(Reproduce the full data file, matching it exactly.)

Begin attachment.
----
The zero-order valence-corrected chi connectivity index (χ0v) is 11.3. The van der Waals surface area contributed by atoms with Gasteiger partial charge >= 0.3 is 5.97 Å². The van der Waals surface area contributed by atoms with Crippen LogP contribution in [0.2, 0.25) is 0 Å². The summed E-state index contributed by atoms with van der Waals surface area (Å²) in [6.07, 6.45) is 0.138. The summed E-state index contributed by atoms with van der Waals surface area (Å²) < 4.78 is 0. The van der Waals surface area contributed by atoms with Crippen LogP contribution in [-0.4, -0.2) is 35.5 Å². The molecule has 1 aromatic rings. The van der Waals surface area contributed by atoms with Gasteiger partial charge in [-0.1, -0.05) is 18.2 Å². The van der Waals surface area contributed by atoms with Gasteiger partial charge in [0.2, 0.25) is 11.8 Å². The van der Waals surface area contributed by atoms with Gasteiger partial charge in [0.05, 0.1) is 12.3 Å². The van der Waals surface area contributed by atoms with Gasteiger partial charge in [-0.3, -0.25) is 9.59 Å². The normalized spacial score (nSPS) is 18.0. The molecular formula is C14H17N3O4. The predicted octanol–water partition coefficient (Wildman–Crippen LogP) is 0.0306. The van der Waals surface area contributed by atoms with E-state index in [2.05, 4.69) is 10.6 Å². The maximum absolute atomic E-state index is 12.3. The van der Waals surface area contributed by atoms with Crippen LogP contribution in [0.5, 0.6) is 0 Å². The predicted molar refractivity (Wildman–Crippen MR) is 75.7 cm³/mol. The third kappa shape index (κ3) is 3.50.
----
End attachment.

The zero-order valence-corrected chi connectivity index (χ0v) is 11.3. The van der Waals surface area contributed by atoms with Gasteiger partial charge >= 0.3 is 5.97 Å². The van der Waals surface area contributed by atoms with Crippen LogP contribution in [0.2, 0.25) is 0 Å². The summed E-state index contributed by atoms with van der Waals surface area (Å²) in [6.07, 6.45) is 0.138. The summed E-state index contributed by atoms with van der Waals surface area (Å²) < 4.78 is 0. The van der Waals surface area contributed by atoms with Crippen LogP contribution in [-0.4, -0.2) is 35.5 Å². The molecule has 1 aromatic rings. The van der Waals surface area contributed by atoms with Gasteiger partial charge in [-0.1, -0.05) is 18.2 Å². The van der Waals surface area contributed by atoms with Gasteiger partial charge in [0.2, 0.25) is 11.8 Å². The van der Waals surface area contributed by atoms with Gasteiger partial charge in [0.05, 0.1) is 12.3 Å². The van der Waals surface area contributed by atoms with Gasteiger partial charge in [-0.3, -0.25) is 9.59 Å². The normalized spacial score (nSPS) is 18.0. The molecular formula is C14H17N3O4. The predicted octanol–water partition coefficient (Wildman–Crippen LogP) is 0.0306. The van der Waals surface area contributed by atoms with E-state index in [2.05, 4.69) is 10.6 Å². The maximum absolute atomic E-state index is 12.3. The van der Waals surface area contributed by atoms with Crippen LogP contribution in [0.5, 0.6) is 0 Å². The predicted molar refractivity (Wildman–Crippen MR) is 75.7 cm³/mol. The third kappa shape index (κ3) is 3.50.